This week’s class about data cleaning was incredibly informing. In previous projects, I dealt with similar issues with a database that was difficult to generate results from. Thankfully, our assignment in working with the Titanic data allowed me to outline successful practices for when less than ideal data is given.
I’ve used excel before, but reminding myself of the COUNTIF function was really helpful. With this function, I was able to answer quantitative information about the passengers aboard on the Titanic. This was important information for reporting. I realized some of the most important adjustments to the data were quite simple fixes. For example, using “1,2,3” instead of the additional 1st, 2nd, and 3rd. We also noted in class, it would’ve been insightful to include if the passengers were traveling alone or part of a family. For organizational purposes, it would’ve been a lot easier to navigate if the name variable was split into last name and then first name. Simple fixes like avoiding spaces, using plain text, and using lowercases would’ve made a huge difference.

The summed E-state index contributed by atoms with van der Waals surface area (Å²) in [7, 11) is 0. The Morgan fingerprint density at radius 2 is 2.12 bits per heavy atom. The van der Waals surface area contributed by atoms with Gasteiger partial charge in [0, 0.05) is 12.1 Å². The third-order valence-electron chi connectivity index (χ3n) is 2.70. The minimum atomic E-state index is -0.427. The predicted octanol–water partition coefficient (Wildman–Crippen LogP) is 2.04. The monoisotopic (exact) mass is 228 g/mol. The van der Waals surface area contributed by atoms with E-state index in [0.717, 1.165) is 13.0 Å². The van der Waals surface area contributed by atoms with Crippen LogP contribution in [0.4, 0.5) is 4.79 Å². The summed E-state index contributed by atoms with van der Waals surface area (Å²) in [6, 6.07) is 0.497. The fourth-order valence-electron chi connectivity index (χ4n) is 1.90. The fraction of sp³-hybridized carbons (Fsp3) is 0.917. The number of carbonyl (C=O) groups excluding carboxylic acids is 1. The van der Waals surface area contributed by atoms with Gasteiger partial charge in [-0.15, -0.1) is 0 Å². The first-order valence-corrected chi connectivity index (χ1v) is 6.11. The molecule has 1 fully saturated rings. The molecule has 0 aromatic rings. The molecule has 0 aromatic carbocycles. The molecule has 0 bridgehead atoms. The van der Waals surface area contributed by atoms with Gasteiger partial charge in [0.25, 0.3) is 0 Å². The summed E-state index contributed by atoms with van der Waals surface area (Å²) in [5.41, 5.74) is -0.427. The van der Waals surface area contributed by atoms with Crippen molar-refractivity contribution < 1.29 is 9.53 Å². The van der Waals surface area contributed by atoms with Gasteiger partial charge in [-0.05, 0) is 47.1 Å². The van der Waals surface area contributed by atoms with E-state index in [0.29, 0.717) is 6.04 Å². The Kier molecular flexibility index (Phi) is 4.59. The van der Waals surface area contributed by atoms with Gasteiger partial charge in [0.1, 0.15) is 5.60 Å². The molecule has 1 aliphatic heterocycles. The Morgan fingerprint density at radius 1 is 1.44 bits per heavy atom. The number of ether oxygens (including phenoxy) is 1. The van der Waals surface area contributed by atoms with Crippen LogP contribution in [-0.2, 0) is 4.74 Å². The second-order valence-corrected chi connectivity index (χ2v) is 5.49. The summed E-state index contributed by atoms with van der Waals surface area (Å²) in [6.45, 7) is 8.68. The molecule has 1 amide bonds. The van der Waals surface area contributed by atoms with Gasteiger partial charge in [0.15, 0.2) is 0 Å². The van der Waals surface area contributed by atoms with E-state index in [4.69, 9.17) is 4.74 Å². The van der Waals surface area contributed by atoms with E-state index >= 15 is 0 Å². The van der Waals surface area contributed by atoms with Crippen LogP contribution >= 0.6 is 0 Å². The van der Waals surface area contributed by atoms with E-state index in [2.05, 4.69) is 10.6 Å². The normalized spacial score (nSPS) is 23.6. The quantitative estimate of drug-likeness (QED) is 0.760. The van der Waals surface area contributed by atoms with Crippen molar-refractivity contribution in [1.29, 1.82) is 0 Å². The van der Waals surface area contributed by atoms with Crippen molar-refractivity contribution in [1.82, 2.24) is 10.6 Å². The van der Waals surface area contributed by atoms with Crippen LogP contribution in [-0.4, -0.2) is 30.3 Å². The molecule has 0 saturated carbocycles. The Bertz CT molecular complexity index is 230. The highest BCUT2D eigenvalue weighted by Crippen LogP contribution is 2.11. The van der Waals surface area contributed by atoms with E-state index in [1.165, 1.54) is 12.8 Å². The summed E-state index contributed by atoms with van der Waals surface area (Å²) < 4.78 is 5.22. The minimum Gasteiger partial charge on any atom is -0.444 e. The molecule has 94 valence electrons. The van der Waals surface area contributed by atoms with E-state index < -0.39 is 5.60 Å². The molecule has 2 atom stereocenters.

Consistency is a big factor is determining a successful database. Variable names, variable, and subject IDs should always remain standard. This practice sets the precedent not only for organization but for the clarity of the work. This is something that I definitely need to work on, as it is a fundamental step for working with databases.
For my future projects, I will definitely become more proactive about working with data. In my experience dealing with the databases, the sections were disorganized and not seamless to work with. I will keep in mind the formatting the data for the software I will eventually use. With these steps and and practices, I’m certain that I will be able to tackle database obstacles with confidence.
Lastly, practicing the partner system was great! My partner and I were able to catch inconsistencies we may not have found on our own. It was definitely great to try out with practice in real time with a colleague.